James Harden has every right to want out of Houston but where he has failed is in the strategy. He tried to set little fires everywhere, but his lack of self-awareness has made a complicated set of circumstances a hot mess. Trading for Harden, even if he made half of his gargantuan $40 million dollar paycheck, is difficult because of his style of play. It isn’t team-friendly, nor has Harden demonstrated he can thrive with another top player, or lead a group of men. He seemingly prefers to die alone on an iso hill, holding the ball too long, and disenfranchising teammates. His playoffs are usually disappointing and are far removed from his regular-season productivity. And one more Harden thing. He hasn’t been professional during the early stages of his Houston divorce. Seemingly he doesn’t realize what he has to lose.
Before he can be around the very teammates he wants to escape, Harden has to have 6 negative COVID tests in a row. I’m sure Harden thought he was being strategic by partying without wearing a mask over the weekend, assuming that would send some kind of message to those in charge of his fate. He was partly right. It sent a message, just the wrong kind like he’s okay being a super spreader and infecting innocent people. Curiously, Harden wants to throw away all the leverage he has earned.
But that wasn’t the low point. It was his mother on Instagram defending a 31-year-old man. Harden wants a championship. So do the other 450 NBA players. He isn’t entitled to a championship. Titles are earned. If Harden wanted to win so badly, why not sign two-year deals ala LeBron James.
Very few superstars demand to be traded because when they make an obscene amount of money like Harden does trades are increasingly difficult. When you force an organization into doing something they don’t want to do, they are going to try to make the best out of a bad situation, and rarely do you get what you want.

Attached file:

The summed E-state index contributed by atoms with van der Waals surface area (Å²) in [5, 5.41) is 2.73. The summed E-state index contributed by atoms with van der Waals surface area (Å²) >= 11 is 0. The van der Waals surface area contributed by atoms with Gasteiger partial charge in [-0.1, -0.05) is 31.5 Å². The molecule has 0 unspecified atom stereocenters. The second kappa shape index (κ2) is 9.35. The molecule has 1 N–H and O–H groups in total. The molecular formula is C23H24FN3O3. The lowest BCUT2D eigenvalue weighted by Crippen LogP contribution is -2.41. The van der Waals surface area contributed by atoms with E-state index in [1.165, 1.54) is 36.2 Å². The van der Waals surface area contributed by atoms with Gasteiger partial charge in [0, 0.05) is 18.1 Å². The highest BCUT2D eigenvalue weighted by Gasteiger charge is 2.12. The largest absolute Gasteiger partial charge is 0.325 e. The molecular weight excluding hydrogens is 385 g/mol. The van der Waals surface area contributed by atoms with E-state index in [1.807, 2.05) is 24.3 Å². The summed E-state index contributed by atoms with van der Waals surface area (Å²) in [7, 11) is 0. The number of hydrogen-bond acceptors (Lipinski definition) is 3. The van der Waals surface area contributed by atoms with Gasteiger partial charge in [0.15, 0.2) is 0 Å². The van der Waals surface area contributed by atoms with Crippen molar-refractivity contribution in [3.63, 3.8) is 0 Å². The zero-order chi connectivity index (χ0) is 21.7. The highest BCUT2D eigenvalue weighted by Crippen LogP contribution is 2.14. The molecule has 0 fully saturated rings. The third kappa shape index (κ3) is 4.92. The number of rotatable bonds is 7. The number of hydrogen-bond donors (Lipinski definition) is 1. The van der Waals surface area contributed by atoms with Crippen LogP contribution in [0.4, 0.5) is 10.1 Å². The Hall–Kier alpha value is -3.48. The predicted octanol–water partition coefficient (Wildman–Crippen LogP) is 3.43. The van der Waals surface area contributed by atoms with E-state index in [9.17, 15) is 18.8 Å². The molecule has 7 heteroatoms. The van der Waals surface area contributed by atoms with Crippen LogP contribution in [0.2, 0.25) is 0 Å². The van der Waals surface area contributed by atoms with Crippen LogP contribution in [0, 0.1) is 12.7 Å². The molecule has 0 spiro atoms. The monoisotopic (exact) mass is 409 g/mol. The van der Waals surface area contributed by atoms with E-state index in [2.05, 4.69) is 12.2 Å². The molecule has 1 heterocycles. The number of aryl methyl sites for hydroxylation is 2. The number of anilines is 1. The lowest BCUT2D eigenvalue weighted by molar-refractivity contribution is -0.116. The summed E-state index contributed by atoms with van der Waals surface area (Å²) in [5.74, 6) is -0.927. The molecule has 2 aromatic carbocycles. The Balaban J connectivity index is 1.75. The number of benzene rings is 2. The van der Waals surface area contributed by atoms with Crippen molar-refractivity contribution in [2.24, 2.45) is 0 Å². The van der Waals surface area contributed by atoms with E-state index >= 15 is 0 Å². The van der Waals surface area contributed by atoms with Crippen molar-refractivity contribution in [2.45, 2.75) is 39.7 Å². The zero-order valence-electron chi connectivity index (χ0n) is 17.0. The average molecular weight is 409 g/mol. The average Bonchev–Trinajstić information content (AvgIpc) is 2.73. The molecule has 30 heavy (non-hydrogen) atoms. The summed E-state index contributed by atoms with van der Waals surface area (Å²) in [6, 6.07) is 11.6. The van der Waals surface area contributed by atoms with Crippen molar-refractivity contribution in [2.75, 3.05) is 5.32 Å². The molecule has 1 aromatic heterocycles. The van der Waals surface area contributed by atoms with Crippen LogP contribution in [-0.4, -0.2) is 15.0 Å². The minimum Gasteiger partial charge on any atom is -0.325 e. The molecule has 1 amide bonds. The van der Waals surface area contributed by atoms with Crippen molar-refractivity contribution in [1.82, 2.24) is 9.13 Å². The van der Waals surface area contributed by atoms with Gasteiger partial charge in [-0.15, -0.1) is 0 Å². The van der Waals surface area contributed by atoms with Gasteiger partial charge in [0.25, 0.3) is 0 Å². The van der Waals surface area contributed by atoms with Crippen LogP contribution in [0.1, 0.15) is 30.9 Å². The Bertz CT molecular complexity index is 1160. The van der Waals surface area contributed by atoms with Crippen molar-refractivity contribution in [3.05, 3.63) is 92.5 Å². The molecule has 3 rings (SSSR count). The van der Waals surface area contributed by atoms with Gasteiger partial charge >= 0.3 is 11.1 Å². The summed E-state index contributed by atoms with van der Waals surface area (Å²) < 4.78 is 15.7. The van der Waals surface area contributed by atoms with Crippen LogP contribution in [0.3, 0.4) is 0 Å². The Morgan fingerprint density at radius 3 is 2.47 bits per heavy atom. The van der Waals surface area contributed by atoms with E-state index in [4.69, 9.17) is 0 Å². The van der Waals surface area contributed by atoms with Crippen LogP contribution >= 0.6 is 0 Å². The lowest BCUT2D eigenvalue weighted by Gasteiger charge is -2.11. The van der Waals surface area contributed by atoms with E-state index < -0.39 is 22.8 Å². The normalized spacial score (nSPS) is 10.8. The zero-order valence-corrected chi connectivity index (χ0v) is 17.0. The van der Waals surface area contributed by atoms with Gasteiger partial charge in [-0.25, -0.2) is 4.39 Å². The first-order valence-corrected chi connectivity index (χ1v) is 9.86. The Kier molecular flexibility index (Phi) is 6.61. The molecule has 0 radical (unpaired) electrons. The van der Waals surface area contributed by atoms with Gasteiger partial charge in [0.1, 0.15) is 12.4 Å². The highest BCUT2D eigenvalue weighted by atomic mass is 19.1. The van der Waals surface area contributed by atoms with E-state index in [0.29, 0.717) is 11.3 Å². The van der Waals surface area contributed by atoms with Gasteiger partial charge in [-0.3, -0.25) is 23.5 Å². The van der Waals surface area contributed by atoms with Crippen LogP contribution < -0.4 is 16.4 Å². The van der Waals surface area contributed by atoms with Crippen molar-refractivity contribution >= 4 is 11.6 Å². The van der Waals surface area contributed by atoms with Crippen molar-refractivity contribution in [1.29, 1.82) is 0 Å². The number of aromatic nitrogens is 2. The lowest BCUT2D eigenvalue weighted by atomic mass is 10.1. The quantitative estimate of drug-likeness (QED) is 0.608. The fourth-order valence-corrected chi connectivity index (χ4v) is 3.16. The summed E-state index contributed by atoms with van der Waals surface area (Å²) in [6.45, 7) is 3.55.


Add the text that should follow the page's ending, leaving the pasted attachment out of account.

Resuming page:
Kobe Bryant was in a similar Harden position. Over the summer (2007) he asked to be traded and the Lakers tried to comply. The players they would have had to take back because of salary- the NBA doesn’t trade players, they trade contracts- would have put Bryant in a similar situation, a team where he is doing everything.
That isn’t the Harden problem. He likes to do everything. He just doesn’t want a rookie coach. Fair enough. He prefers someone with experience. Or is it he wasn’t consulted and his feelings are hurt?
In the Bryant situation, he came to training camp, not particularly happy but he was a professional and at the end of 2007 the Lakers made a trade- Brian Cook for Trevor Ariza. Then in February, they traded Marc Gasol and Kwame Brown to Memphis for Pau Gasol. The Lakers were in the Finals, Kobe won the MVP the year after the trade ask.
No one expects that kind of Houston fairy tale. The bloom is off the rose so to speak. The Rockets want Ben Simmons, not Tobias Harris, so the Sixers seem to be a long shot. The Nets don’t need James Harden. Other teams that have young stars, like the Pelicans, have told the Rockets no, you can’t have Brandon Ingram. Harden on a young team would be a disaster. He sucks all the oxygen out of the ball. Development reverts to zero. So, it is Brooklyn, Philly (if the Rockets can do some big-time Daryl Morey finagling), and not much else. The Clippers have already put everyone on notice that they have mended the Paul George rift and he’s not available.
James Harden has two years left on his contract and unlike NFL players he can’t hold out. NBA contracts are funded only when a player takes the court, not when he is trying to maneuver a championship from the crib.
It leaves Harden between a rock and a hard place and with the same Harden thing dragging him down. His game doesn’t travel organizationally and Houston has all the leverage. Harden has already pouted and look what it cost the Rockets. Nothing. Harden is in training camp, If he sabotages the team, they will suspend or fine him. The Rockets are seemingly turning the page with a healthy John Wall and Boogie Cousins because James Harden, eventually, will be part of the Houston Rockets history.